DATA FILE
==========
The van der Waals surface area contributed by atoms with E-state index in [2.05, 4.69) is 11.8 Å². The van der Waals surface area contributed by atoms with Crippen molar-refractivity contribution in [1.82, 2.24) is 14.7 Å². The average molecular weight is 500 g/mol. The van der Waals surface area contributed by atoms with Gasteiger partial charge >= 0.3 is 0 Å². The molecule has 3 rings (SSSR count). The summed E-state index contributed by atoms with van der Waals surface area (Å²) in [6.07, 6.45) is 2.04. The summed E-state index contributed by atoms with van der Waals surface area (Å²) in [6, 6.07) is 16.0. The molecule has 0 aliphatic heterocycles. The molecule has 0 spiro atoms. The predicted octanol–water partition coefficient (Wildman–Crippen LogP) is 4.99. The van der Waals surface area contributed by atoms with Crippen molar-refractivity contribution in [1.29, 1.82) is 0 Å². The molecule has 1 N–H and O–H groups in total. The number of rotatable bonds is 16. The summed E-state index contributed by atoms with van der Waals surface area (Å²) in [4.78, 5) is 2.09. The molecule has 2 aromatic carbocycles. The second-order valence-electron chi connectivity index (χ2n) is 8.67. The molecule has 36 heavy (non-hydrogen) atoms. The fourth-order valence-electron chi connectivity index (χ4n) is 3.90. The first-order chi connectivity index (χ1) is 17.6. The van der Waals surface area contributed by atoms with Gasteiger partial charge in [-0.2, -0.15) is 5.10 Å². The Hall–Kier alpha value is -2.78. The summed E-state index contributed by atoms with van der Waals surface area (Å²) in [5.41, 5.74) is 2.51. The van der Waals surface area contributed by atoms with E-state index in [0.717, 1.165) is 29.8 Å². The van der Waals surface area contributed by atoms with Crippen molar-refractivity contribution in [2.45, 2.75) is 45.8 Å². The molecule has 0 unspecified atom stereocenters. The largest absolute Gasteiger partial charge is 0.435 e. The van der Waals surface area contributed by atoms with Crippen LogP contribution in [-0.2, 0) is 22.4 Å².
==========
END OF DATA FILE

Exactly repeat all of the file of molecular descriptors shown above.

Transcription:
The van der Waals surface area contributed by atoms with E-state index in [2.05, 4.69) is 11.8 Å². The van der Waals surface area contributed by atoms with Crippen molar-refractivity contribution in [1.82, 2.24) is 14.7 Å². The average molecular weight is 500 g/mol. The van der Waals surface area contributed by atoms with Gasteiger partial charge >= 0.3 is 0 Å². The molecule has 3 rings (SSSR count). The summed E-state index contributed by atoms with van der Waals surface area (Å²) in [6.07, 6.45) is 2.04. The summed E-state index contributed by atoms with van der Waals surface area (Å²) in [6, 6.07) is 16.0. The molecule has 0 aliphatic heterocycles. The molecule has 0 spiro atoms. The predicted octanol–water partition coefficient (Wildman–Crippen LogP) is 4.99. The van der Waals surface area contributed by atoms with Crippen molar-refractivity contribution in [1.29, 1.82) is 0 Å². The molecule has 1 N–H and O–H groups in total. The number of rotatable bonds is 16. The summed E-state index contributed by atoms with van der Waals surface area (Å²) in [4.78, 5) is 2.09. The molecule has 2 aromatic carbocycles. The second-order valence-electron chi connectivity index (χ2n) is 8.67. The molecule has 36 heavy (non-hydrogen) atoms. The fourth-order valence-electron chi connectivity index (χ4n) is 3.90. The first-order chi connectivity index (χ1) is 17.6. The van der Waals surface area contributed by atoms with Gasteiger partial charge in [-0.2, -0.15) is 5.10 Å². The Hall–Kier alpha value is -2.78. The summed E-state index contributed by atoms with van der Waals surface area (Å²) in [5.41, 5.74) is 2.51. The van der Waals surface area contributed by atoms with E-state index in [0.717, 1.165) is 29.8 Å². The van der Waals surface area contributed by atoms with Crippen molar-refractivity contribution in [2.45, 2.75) is 45.8 Å². The molecule has 0 unspecified atom stereocenters. The largest absolute Gasteiger partial charge is 0.435 e. The van der Waals surface area contributed by atoms with Crippen LogP contribution in [-0.2, 0) is 22.4 Å².